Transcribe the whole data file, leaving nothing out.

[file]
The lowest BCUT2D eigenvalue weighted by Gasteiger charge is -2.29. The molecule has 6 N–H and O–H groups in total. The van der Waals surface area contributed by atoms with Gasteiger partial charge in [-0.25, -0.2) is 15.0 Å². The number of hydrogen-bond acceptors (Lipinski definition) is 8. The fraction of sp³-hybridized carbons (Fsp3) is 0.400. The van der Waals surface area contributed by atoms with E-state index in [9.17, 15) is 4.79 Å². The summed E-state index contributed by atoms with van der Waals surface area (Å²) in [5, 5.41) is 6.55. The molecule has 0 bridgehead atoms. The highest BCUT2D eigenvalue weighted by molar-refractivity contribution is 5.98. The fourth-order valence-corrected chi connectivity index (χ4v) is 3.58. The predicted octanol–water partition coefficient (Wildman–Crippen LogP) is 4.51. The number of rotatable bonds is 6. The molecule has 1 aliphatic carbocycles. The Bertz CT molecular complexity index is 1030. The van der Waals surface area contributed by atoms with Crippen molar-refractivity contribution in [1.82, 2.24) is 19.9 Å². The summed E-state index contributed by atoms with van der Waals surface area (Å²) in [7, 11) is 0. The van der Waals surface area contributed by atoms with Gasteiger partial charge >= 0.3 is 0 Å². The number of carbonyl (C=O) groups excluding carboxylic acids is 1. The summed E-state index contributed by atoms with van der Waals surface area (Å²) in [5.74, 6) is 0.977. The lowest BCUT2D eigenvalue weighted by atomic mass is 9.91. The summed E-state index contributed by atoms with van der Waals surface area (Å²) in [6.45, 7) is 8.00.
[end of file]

The lowest BCUT2D eigenvalue weighted by Gasteiger charge is -2.29. The molecule has 6 N–H and O–H groups in total. The van der Waals surface area contributed by atoms with Gasteiger partial charge in [-0.25, -0.2) is 15.0 Å². The number of hydrogen-bond acceptors (Lipinski definition) is 8. The fraction of sp³-hybridized carbons (Fsp3) is 0.400. The van der Waals surface area contributed by atoms with E-state index in [9.17, 15) is 4.79 Å². The summed E-state index contributed by atoms with van der Waals surface area (Å²) in [5, 5.41) is 6.55. The molecule has 0 bridgehead atoms. The highest BCUT2D eigenvalue weighted by molar-refractivity contribution is 5.98. The fourth-order valence-corrected chi connectivity index (χ4v) is 3.58. The predicted octanol–water partition coefficient (Wildman–Crippen LogP) is 4.51. The number of rotatable bonds is 6. The molecule has 1 aliphatic carbocycles. The Bertz CT molecular complexity index is 1030. The van der Waals surface area contributed by atoms with Crippen molar-refractivity contribution in [1.82, 2.24) is 19.9 Å². The summed E-state index contributed by atoms with van der Waals surface area (Å²) in [7, 11) is 0. The van der Waals surface area contributed by atoms with Gasteiger partial charge >= 0.3 is 0 Å². The number of carbonyl (C=O) groups excluding carboxylic acids is 1. The summed E-state index contributed by atoms with van der Waals surface area (Å²) in [5.74, 6) is 0.977. The lowest BCUT2D eigenvalue weighted by atomic mass is 9.91. The summed E-state index contributed by atoms with van der Waals surface area (Å²) in [6.45, 7) is 8.00.